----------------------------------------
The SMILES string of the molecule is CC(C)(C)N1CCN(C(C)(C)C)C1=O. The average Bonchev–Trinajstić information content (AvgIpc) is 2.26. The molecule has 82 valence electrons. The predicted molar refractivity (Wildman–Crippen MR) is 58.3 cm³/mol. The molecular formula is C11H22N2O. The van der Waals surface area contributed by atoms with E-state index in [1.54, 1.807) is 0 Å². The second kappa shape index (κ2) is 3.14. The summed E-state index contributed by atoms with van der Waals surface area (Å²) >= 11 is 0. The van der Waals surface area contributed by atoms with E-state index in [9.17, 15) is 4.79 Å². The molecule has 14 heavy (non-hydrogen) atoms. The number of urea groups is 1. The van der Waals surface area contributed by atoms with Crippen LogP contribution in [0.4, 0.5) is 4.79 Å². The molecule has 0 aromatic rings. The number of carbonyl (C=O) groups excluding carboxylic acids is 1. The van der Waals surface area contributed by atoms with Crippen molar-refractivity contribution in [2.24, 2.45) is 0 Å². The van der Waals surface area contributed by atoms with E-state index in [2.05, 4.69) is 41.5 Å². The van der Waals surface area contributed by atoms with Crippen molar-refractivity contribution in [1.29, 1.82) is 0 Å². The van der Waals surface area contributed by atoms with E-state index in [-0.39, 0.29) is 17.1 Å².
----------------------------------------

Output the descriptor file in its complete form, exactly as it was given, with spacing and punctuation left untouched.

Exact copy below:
The SMILES string of the molecule is CC(C)(C)N1CCN(C(C)(C)C)C1=O. The average Bonchev–Trinajstić information content (AvgIpc) is 2.26. The molecule has 82 valence electrons. The predicted molar refractivity (Wildman–Crippen MR) is 58.3 cm³/mol. The molecular formula is C11H22N2O. The van der Waals surface area contributed by atoms with E-state index in [1.54, 1.807) is 0 Å². The second kappa shape index (κ2) is 3.14. The summed E-state index contributed by atoms with van der Waals surface area (Å²) >= 11 is 0. The van der Waals surface area contributed by atoms with E-state index in [9.17, 15) is 4.79 Å². The molecule has 14 heavy (non-hydrogen) atoms. The number of urea groups is 1. The van der Waals surface area contributed by atoms with Crippen LogP contribution in [0.4, 0.5) is 4.79 Å². The molecule has 0 aromatic rings. The number of carbonyl (C=O) groups excluding carboxylic acids is 1. The van der Waals surface area contributed by atoms with Crippen molar-refractivity contribution in [2.24, 2.45) is 0 Å². The van der Waals surface area contributed by atoms with E-state index in [2.05, 4.69) is 41.5 Å². The van der Waals surface area contributed by atoms with Crippen molar-refractivity contribution in [1.29, 1.82) is 0 Å². The van der Waals surface area contributed by atoms with E-state index in [-0.39, 0.29) is 17.1 Å².